Plate Tectonics - Present
At this location, you are standing on the North American Plate. The San Andreas Fault is about 6 miles (11 kilometers) away to the west, under the ocean. The other (far) side of the San Andreas Fault is the Pacific Plate. On a clear day when you look west over the ocean, you can see the Farallon Islands 30 miles (48 kilometers) away. As strain in the plates builds up and is released, causing earthquakes, the crust on the far side of the San Andreas Fault from where you are standing moves to the right. The Farallon Islands are thus slowly moving northward toward Alaska at the rate of about one mile (1.6 km) in 40,000 years.
Plate Tectonics - Future
300,000 Years From Now
If this geologic movement is "played backwards," going back about 15 million years, the Farallon Islands would be located in Southern California. Granite is not native to the San Francisco Bay Region, but the Farallon Islands are made of granite -- granite made about 400 miles (650 kilometers) away in Southern California and transported here by tectonic movement over that time span.
GGBS_180715_087.JPG: Bridge Deck Aerodynamics
The weight, torsional stiffness, and especially the shape of the cross section of a suspension bridge deck determine the stability of the bridge in strong winds. Subtle changes to the cross section of the bridge have a big effect on how stable the bridge is in strong winds.
The importance of cross-sectional shape on bridge stability during winds was demonstrated in 1940 when the newly completed Tacoma Narrows Bridge in Washington State collapsed on a moderately windy day (about 40 miles per hour or 64 kilometers per hour). One model on display is a scale model of the deck of the Tacoma Narrows Bridge that collapsed.
The other model is a modern design using today's knowledge of aerodynamics. Both small-scale models of the bridge decks are equally stocky in cross section, with the same height and width. But if the wind is blowing, the model at left (Tacoma Narrows Bridge) will probably be twisting, sometimes violently; while the model at right, with a shape that responds to the wind in a stable way, may bounce a little because of gusts but quickly "calms down." Even if you push or tap the model on the right, it will return to its original position. These models show how subtle differences in the shape of bridge decks can have a significant effect on how bridges respond to strong winds.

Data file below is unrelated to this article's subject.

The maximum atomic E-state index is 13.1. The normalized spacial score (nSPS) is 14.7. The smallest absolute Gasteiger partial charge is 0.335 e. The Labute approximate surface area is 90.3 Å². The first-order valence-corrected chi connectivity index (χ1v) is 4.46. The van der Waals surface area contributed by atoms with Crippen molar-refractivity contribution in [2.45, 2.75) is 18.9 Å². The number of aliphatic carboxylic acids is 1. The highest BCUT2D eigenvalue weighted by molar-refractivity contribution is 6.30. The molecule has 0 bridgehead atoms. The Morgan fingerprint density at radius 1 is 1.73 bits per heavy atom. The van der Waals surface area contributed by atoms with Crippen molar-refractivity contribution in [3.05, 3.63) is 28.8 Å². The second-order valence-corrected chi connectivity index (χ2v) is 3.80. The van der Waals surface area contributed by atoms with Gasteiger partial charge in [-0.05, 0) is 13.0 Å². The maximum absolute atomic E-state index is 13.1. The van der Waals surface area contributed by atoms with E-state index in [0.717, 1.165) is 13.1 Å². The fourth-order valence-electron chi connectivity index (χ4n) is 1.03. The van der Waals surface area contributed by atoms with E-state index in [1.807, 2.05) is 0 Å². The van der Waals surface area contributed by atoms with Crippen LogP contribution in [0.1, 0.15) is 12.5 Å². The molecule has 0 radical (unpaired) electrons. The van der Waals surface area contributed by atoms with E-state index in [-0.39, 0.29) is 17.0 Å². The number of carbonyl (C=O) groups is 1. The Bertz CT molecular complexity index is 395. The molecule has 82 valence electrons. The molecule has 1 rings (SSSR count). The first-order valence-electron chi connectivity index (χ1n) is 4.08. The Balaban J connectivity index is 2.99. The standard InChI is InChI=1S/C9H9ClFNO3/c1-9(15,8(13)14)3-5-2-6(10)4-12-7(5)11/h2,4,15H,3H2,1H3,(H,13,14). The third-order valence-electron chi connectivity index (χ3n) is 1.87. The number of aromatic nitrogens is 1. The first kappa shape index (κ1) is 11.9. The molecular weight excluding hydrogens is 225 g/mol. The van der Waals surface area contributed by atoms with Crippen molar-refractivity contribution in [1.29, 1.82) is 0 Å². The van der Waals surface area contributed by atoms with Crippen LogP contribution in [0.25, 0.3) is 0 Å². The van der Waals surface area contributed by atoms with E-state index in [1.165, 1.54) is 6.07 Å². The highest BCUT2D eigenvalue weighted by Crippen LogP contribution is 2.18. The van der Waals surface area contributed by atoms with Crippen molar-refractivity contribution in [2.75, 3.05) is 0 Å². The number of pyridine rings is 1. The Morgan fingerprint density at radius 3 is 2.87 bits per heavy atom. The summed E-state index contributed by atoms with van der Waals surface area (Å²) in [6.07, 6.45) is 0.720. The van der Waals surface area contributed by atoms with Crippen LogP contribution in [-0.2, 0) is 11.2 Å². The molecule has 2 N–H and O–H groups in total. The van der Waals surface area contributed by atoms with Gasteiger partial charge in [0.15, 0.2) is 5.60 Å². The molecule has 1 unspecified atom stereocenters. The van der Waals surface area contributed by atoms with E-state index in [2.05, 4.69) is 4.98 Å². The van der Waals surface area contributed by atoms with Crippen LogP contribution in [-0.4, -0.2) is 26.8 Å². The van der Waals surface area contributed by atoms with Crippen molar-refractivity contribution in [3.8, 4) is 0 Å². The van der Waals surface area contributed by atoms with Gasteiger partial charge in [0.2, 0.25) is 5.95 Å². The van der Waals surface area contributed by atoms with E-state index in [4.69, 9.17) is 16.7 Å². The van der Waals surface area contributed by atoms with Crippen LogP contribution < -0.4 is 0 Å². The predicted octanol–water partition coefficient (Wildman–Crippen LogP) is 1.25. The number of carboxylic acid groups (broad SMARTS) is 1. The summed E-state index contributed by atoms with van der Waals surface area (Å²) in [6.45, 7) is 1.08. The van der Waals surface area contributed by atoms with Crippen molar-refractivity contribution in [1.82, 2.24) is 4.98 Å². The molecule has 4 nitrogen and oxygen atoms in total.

Because of the small scale of these models, they simulate (with some exaggeration) the behavior of full-size bridge decks exposed to a wind speed about 10 times greater. For example, when the wind speed here is 5 miles per hour (8 kilometers per hour), the models simulate the effect on full-size bridge decks exposed to winds of about 50 miles per hour (80 kilometers per hour).
GGBS_180715_096.JPG: Seismic Retrofits and Historic Preservation
Much has been learned about earthquake engineering since the Bridge was designed and built in the 1930s. Today, mathematical analysis techniques help calculate how a structure will perform when subjected to various levels of ground shaking. In addition, physical tests are run on specimens that represent portions of the structure. Comparing and validating mathematical analysis with test results is a standard engineering method.
To test the strength of an existing bridge piece called a lattice strut on the Golden Gate Bridge, a large replica was made and tested by the University of California at Berkeley Civil and Environmental Engineering Department. A piece of that bent and buckled test specimen is displayed here. With accurate figures for the strength of these pieces, decisions can be made to replace or strengthen particular portions of the Bridge to preserve it against damage in future earthquakes.
The original lattice struts have a crisscross pattern of many small pieces of steel riveted together. When one of these struts is replaced, the new, stronger, one-piece steel member has holes cut in it to preserve the historic appearance of the Bridge.
GGBS_180715_107.JPG: Crisis Counseling
Crisis Text Line
Text GGB to 741741
Free support 24/7
There is Hope
GGBS_180715_110.JPG: Taken while driving over the bridge